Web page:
Wilford Woodruff (1807 to 1898 CE)

Wilford Woodruff

"If there was a point where man in his progression could not proceed any further, the very idea would throw a gloom over every intelligent and reflecting mind. God himself is increasing and progressing in knowledge, power, and dominion, and will do so, worlds without end. It is just so with us." (Wilford Woodruff. "Blessings of the Saints, etc." Journal of Discourses. Ed. Asa Calkin. Vol. 6. Liverpool: Asa Calkin, 1859. 120. Print.)

"There are a few individuals in this dispensation who will inherit celestial glory, and a few in other dispensations; but before they receive their exaltation they will have to pass through and submit to whatever dispensation God may decree. But for all this they will receive their reward -- they will become Gods, they will inherit thrones, kingdoms, principalities and powers through the endless ages of eternity, and to their increase there will be no end, and the heart of man has never conceived of the glory that is in store for the sons and daughters of God who keep the celestial law." (Wilford Woodruff. "Little Children Are Innocent, etc." Journal of Discourses. Ed. D. W. Evans. Vol. 18. Liverpool: Joseph F. Smith, 1877. 39. Print.)

"I see nothing to tempt me or you to turn aside from the work given us to do. The Prophets have predicted that every weapon that is formed against Zion shall be broken, and this is in accordance with the revelations of God to us. He will continue this work and direct its onward course, but he expects us to continue to reclaim the waste places, and to continue to build Temples and also to impart of our substance. And I wish all Israel to understand that when we impart of our substance to build Temples that we do not do it to benefit the Lord at all, he had his endowments a long time before we were born, and also passed through his probation. We are his children, he wishes to exalt us back to his presence, and he knows very well we are obliged to walk in the same path and receive the same ordinances in order to inherit the same glory that surrounds him." (Wilford Woodruff. "The Blessings Realized by the Saints, etc." Journal of Discourses. Ed. D. W. Evans. Vol. 19. Liverpool: William Budge, 1878. 299. Print.)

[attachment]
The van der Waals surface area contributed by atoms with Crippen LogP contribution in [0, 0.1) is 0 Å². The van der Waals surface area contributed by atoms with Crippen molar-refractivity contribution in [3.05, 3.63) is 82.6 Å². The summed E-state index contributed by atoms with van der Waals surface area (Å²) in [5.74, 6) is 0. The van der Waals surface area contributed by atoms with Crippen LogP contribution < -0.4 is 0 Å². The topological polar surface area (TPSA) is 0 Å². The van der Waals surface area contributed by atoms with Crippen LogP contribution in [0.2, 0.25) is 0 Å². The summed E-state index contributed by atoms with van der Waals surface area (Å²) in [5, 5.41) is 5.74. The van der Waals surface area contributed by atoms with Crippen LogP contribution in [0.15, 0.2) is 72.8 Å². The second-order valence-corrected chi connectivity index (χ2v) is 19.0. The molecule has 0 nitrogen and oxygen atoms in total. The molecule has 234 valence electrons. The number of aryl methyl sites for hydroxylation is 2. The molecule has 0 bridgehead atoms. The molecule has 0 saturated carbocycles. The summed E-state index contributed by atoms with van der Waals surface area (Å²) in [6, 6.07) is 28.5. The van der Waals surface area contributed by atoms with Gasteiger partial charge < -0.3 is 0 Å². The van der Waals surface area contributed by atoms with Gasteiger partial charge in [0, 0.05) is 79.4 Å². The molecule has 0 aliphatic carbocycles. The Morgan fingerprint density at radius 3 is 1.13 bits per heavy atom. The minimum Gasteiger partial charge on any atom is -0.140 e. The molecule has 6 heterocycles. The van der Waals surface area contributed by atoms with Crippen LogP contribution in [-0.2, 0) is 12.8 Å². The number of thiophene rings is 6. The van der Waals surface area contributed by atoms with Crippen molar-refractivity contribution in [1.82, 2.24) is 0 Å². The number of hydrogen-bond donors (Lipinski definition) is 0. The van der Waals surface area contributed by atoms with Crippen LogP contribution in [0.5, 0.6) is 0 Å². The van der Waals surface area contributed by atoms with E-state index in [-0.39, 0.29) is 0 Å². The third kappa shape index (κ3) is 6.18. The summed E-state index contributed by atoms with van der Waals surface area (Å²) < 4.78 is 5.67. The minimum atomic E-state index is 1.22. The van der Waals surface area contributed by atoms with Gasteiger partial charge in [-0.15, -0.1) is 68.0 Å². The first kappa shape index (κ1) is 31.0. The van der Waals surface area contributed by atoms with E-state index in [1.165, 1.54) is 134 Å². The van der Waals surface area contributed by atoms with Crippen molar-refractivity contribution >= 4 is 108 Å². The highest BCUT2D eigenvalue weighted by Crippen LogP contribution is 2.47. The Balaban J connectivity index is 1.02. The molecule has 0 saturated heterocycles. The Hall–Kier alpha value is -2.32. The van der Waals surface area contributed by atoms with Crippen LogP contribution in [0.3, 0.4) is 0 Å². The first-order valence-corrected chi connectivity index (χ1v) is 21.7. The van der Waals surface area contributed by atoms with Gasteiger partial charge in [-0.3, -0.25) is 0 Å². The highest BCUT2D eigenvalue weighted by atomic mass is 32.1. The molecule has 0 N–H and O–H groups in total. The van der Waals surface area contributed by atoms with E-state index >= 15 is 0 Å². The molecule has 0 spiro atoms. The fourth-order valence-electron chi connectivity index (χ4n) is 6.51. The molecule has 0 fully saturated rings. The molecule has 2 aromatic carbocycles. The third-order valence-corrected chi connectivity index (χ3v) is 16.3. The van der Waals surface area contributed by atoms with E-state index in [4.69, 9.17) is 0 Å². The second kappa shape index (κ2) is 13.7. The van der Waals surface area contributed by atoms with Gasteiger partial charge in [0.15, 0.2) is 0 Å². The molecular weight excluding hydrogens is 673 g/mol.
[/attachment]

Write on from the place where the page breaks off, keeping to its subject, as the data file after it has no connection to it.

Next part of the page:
Lorenzo Snow (1814 to 1901 CE)

Lorenzo Snow